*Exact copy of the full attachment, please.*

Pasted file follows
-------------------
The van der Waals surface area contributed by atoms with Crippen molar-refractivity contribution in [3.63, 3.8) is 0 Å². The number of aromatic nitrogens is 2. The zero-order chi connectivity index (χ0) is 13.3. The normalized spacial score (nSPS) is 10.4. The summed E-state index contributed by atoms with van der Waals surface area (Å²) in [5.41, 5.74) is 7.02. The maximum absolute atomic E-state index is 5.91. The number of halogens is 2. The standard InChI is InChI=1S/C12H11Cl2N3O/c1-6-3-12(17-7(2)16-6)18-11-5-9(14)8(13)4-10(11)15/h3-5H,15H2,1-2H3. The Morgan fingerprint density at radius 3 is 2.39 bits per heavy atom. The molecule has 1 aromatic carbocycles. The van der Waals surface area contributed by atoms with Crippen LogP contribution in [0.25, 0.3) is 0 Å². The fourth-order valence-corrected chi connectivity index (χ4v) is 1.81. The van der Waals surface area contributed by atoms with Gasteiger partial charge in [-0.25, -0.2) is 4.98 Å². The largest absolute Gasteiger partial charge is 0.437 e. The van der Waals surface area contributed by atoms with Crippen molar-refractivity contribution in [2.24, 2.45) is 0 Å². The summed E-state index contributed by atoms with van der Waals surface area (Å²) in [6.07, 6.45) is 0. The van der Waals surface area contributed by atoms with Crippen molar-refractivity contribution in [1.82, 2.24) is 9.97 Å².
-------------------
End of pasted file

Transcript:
The van der Waals surface area contributed by atoms with Crippen molar-refractivity contribution in [3.63, 3.8) is 0 Å². The number of aromatic nitrogens is 2. The zero-order chi connectivity index (χ0) is 13.3. The normalized spacial score (nSPS) is 10.4. The summed E-state index contributed by atoms with van der Waals surface area (Å²) in [5.41, 5.74) is 7.02. The maximum absolute atomic E-state index is 5.91. The number of halogens is 2. The standard InChI is InChI=1S/C12H11Cl2N3O/c1-6-3-12(17-7(2)16-6)18-11-5-9(14)8(13)4-10(11)15/h3-5H,15H2,1-2H3. The Morgan fingerprint density at radius 3 is 2.39 bits per heavy atom. The molecule has 1 aromatic carbocycles. The van der Waals surface area contributed by atoms with Crippen LogP contribution in [0.25, 0.3) is 0 Å². The fourth-order valence-corrected chi connectivity index (χ4v) is 1.81. The van der Waals surface area contributed by atoms with Gasteiger partial charge in [-0.25, -0.2) is 4.98 Å². The largest absolute Gasteiger partial charge is 0.437 e. The van der Waals surface area contributed by atoms with Crippen molar-refractivity contribution in [2.24, 2.45) is 0 Å². The summed E-state index contributed by atoms with van der Waals surface area (Å²) in [6.07, 6.45) is 0. The van der Waals surface area contributed by atoms with Crippen molar-refractivity contribution in [1.82, 2.24) is 9.97 Å².